"The only pure sniper we have is Phil," Burke said. "He's had back-to-back 30-goal seasons, he's healthy, he was able to train for the time in two years. I think high 30s is realistic for him, maybe crack 40."
PREDICTION: This should be a better Leafs team thanks to steadier goaltending and a real deep blue line. But the lack of depth up front, particularly at center, is a scary proposition. We think the Leafs will have more battle in them but come up just short, placing ninth or 10th in the Eastern Conference.
Pierre LeBrun covers the NHL for ESPN.com.
Experience: Entering 1tth NHL season, his third with Toronto
Stanley Cup titles: 0
• Ron Wilson enters his third year as Leafs coach.
South of the border, his coaching acumen is respected more than ever after he led a young Team USA squad to within one goal of an Olympic gold medal in Vancouver in February. In Toronto, some locals believe he should be fired if the Leafs get off to a slow start.
"I think we have one of the best coaches in the NHL," Burke said. "I think he's finally got a group he's excited about for the first time since he got here, and we're all looking forward to a successful season. There's no issues with the coach."
Wilson, to his credit, wants his team to play an aggressive, offensive style. Whether or not he has the horses to pull it off is another question.
The Fab Five
LeBrun's top positional players for the Sens:
F -- Phil Kessel: A healthy Kessel could reach the 40-goal plateau this season.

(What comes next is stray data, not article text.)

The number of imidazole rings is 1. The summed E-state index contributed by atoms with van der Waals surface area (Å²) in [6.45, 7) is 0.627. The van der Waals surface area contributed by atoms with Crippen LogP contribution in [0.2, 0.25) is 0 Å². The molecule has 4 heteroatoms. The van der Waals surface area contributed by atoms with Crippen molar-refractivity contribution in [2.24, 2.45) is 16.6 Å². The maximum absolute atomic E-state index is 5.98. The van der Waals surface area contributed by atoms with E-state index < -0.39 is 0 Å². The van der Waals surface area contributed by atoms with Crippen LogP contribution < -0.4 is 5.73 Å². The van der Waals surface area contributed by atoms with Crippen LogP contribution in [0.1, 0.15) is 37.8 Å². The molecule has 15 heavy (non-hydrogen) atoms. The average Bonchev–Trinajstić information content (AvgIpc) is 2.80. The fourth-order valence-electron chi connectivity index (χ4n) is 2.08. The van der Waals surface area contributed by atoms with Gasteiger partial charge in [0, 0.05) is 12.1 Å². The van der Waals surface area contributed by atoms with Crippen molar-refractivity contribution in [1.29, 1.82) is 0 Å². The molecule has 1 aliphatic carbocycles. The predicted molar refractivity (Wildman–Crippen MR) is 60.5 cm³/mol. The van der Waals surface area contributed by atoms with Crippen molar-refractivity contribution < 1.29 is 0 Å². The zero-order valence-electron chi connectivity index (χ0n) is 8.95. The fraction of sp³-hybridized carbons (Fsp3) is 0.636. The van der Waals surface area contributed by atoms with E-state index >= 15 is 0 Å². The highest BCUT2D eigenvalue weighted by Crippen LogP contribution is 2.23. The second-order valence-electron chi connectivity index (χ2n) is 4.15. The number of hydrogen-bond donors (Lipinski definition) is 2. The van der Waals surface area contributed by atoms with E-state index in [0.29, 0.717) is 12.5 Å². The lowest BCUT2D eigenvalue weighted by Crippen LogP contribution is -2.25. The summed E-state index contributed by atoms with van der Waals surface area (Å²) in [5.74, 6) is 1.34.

F -- Tyler Bozak: He really should be a No. 2 center in this league, but in Toronto, he's forced to play on the top line.
F -- Kris Versteeg: Gets a chance to flex his offensive muscle after being limited as a checker on the Cup champion Blackhawks.
D -- Tomas Kaberle: He likely didn't think he'd be back in Toronto. Now he's focused on a big season to help him hit the jackpot next summer on the open market.
D -- Dion Phaneuf: He sounded at peace and comfortable in his own skin on the eve of this season. The trade from Calgary was a blessing.
Best bet: Dion Phaneuf
The point man for the Leafs, Phaneuf will rack up the on-ice minutes, hit the score sheet with regularity and continue to play with a bit of pepper (read: collect more than 100 PIM). Forget last season's disappointing output; the freshly anointed leader is ready to turn the page. Phaneuf is poised for an explosive season. -- Victoria Matiash
Risky pick: Jonas Gustavsson
Leafs GM Brian Burke liked "The Monster" enough to bring him back on a two-year contract extension this summer and Gustavsson should continue to improve. He ended the season strong, posting a 7-1-0 record, 2.06 GAA and .923 save percentage over eight starts in March. Those numbers probably are not sustainable over the course of a season, but even a slight reduction will be quite acceptable.-- Tim Kavanagh
Sleeper pick: Nazem Kadri
The young sniper has nothing left to prove in junior hockey after scoring 93 points in 56 games in the OHL last season. Kadri is fast and has that extra level of hockey awareness that makes him skate to the exact right spot. He'll have to overcome his small frame if he is to make an impact against NHL defenders. Kadri still has a ton of upside and may be worth a gamble with your utility spot or as a bench player. -- Sean Allen